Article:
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Tiny House Living and Making Money Remotely: Location Independence

By Laura LaVoie


As I am sure you recently read, Alex here at Tiny House Talk spoke with Ryan over at The Tiny Life. The interview was excellent and informative all the way around but there was something specific that struck me.

They both spoke about being dissatisfied with traditional corporate jobs. I thought to myself that I was also dissatisfied with my traditional corporate job and that was one of the things that lead me to make such a drastic change in my own lifestyle.

I began to think of many of the other tiny house builders I know and many are also dissatisfied with traditional corporate jobs, and some have worked hard to change their way of earning a living.

The idea of living tiny is unconventional by its very nature so it stands to reason that most individuals, couples, or families that chose this route also find themselves on the unconventional style. Someone can certainly maintain traditional employment while living in their tiny house; I don’t believe many of us want to.

There is concept that is a parallel to the Tiny House Movement which can help individuals augment their tiny house experience. It is referred to as Location Independence.

Tiny House Living and Location Independence

I’m not here to sell you on any one program or system to get you from point A to point Z. Different things will work for different people, but working in a way that is independent of where you live is a great way to maximize a tiny lifestyle.


It can blend seamlessly with the typical tiny house life – one on wheels. In truth, whether you want to physically travel or not, not having to work in a regimented office environment will give you freedom wherever you decide to live. Location independence is not a get rich quick scheme. No matter what you decide to pursue, it will take some time and some hard work.

I started my journey in 2011 preparing for the transition. I researched ways to launch my writing career – something I’ve always wanted to do but felt too intimidated to do it. I began to reach out to organizations I thought might be interested in what I had to offer.

I started writing for my biggest client before even leaving my full time job and once I quit, I amped up my own marketing. I can always have more clients and make more money, but I am super pleased with the ones I have – and I get to write about things like Tiny Houses and Beer! There are lots of different ways someone can pursue location independence.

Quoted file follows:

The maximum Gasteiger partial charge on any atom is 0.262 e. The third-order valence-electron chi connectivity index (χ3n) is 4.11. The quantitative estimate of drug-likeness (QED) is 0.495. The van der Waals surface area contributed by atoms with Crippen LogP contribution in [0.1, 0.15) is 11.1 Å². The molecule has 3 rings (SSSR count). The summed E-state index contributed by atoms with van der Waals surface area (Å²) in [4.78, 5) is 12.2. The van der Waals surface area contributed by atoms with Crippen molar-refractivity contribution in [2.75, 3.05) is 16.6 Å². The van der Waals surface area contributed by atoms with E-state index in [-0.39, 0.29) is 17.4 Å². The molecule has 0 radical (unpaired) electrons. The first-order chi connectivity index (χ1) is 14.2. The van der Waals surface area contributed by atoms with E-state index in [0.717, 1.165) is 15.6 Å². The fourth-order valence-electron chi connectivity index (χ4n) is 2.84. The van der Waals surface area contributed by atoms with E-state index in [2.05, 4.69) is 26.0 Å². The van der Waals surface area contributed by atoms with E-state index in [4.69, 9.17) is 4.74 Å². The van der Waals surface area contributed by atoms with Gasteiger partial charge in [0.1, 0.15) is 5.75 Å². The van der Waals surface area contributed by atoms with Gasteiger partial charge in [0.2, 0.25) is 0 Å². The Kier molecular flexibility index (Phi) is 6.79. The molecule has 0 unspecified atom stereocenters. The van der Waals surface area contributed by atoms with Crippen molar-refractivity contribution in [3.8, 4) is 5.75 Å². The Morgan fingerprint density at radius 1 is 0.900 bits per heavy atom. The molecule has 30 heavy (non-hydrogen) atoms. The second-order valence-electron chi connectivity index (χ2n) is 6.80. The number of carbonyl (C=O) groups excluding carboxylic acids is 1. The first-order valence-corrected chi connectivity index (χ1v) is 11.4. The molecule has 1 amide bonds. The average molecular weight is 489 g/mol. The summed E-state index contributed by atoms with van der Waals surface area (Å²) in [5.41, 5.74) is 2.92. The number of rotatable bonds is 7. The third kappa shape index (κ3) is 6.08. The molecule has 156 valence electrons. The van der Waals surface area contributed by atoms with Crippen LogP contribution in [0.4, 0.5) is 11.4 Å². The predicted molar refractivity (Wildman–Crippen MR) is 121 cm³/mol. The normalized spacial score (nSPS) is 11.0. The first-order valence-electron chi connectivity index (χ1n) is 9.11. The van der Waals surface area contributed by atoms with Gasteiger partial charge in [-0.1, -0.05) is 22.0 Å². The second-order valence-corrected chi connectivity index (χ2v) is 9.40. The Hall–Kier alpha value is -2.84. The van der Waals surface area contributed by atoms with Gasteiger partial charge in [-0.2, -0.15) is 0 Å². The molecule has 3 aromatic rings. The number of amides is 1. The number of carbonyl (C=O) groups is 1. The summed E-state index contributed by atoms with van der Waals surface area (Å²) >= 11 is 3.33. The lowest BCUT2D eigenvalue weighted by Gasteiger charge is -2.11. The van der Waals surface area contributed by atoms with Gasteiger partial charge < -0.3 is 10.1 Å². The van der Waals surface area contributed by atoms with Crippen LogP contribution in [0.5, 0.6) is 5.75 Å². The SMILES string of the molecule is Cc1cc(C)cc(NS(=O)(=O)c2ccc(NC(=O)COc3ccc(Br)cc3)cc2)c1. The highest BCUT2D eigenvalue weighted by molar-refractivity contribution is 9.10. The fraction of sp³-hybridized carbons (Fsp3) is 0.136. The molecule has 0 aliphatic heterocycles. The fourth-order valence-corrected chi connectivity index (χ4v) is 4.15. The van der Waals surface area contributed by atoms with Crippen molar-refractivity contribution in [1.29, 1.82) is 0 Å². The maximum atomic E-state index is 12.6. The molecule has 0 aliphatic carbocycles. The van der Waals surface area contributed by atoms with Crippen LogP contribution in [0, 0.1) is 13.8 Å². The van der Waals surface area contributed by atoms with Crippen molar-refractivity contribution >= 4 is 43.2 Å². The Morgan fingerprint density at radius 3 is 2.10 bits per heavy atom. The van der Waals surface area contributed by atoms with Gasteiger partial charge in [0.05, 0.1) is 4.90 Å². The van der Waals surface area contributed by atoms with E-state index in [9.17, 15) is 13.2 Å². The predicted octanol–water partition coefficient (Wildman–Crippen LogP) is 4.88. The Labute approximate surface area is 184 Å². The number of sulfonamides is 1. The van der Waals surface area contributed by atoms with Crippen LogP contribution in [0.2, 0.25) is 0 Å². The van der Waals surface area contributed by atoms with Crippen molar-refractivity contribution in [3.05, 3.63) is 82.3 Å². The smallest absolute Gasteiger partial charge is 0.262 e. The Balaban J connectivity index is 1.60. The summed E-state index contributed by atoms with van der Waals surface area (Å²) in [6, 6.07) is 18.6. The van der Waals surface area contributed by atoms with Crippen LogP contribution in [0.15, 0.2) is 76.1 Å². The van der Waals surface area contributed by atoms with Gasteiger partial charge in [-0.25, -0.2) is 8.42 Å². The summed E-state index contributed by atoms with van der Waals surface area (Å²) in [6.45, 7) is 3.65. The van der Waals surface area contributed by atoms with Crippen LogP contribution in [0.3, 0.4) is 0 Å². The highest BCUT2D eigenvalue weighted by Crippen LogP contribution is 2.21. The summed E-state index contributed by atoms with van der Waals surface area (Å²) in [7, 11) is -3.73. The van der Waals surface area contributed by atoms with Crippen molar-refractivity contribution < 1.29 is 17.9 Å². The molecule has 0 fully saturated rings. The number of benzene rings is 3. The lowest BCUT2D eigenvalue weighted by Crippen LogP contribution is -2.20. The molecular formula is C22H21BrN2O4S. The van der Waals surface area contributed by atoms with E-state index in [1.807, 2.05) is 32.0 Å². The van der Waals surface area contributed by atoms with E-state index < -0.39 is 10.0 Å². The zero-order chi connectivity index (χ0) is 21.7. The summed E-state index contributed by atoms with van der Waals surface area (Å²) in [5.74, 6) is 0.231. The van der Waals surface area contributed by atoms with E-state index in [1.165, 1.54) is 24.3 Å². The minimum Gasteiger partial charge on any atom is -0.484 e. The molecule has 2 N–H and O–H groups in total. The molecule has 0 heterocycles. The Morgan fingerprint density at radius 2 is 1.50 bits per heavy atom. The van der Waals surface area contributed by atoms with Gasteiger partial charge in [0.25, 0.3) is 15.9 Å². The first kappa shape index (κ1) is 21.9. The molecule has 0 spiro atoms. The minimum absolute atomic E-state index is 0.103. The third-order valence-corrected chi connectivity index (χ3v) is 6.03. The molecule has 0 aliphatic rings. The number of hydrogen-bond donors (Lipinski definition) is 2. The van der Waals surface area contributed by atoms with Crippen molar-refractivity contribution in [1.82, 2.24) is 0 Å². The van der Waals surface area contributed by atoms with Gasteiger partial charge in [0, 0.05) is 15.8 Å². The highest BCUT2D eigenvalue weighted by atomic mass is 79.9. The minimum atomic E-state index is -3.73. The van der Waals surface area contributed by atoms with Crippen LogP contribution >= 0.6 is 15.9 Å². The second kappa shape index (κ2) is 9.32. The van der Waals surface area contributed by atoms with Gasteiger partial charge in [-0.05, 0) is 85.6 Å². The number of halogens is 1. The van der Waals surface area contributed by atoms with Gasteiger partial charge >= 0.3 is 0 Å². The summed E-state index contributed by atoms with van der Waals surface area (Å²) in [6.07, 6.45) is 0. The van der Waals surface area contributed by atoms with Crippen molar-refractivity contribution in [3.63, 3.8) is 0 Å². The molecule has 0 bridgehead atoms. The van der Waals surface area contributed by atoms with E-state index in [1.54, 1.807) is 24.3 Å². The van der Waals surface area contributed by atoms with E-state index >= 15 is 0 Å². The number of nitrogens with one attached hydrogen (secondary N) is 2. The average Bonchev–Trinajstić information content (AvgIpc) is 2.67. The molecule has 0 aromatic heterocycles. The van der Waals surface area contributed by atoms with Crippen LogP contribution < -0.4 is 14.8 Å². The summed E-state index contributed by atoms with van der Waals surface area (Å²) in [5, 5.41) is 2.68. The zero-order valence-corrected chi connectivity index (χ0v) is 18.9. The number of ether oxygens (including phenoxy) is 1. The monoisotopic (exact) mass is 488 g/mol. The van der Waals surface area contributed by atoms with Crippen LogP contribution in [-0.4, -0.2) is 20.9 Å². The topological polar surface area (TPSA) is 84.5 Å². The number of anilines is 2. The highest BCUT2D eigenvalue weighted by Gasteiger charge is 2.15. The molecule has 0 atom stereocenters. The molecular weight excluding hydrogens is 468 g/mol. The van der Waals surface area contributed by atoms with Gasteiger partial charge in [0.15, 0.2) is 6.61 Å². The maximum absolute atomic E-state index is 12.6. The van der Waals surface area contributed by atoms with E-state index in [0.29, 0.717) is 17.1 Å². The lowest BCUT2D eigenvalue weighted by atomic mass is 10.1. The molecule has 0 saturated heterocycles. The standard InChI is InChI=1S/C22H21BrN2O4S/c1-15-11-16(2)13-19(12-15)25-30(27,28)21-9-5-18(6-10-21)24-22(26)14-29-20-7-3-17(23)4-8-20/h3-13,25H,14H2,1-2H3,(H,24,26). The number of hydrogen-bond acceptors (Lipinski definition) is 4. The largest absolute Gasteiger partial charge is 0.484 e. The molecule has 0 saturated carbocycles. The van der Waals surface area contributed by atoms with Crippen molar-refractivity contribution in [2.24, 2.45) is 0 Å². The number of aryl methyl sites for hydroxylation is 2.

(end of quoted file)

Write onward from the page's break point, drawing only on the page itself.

I wanted to be a freelance writer so that is what I did. You may have other skills and talents that can be transitioned into a location independent job. Or you may be able to work out a remote work plan with your current employer – which is what Matt did and works from the tiny house.

Whatever you decide to do, the most important thing is to be engaged with your life and even in what you do for a living. Check out some resources for Location Independence:

If you got any value out of this post “Like” and share using the buttons below and if you want ask any questions you might have on becoming location independent, working from home, or even starting your own tiny business using the Internet. Thanks!
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Alex

Alex is a contributor and editor for TinyHouseTalk.com and the always free Tiny House Newsletter. He has a passion for exploring and sharing tiny homes (from yurts and RVs to tiny cabins and cottages) and inspiring simple living stories. We invite you to send in your story and tiny home photos too so we can re-share and inspire others towards a simple life too. Thank you!




{ 7 comments… add one }
  • Jennifer November 10, 2012, 9:54 am

    Great article! My idea for income is to make my beaded jewelry & recycled bags to sell online & at flea markets. The jewelry is perfect because all of my supplies would probably fit in a couple of square feet storage space & I can carry a lot with me in a small backpack. Having a portable sewing machine that can be stored in a small space is also a good thing.

  • LaMar Alexander LaMar November 10, 2012, 10:39 am

    Good article!

    I get asked all the time what I do for a living now that I live in a small off-grid cabin in a rural area and I have tried to teach people that instead of a single source of income I use multiple sources of income from a small local business to 3 online businesses to make money.

    It helps if you have some background in business and managerial skills and personal responsibility because without a boss telling you what to do many people find themselves wandering off task.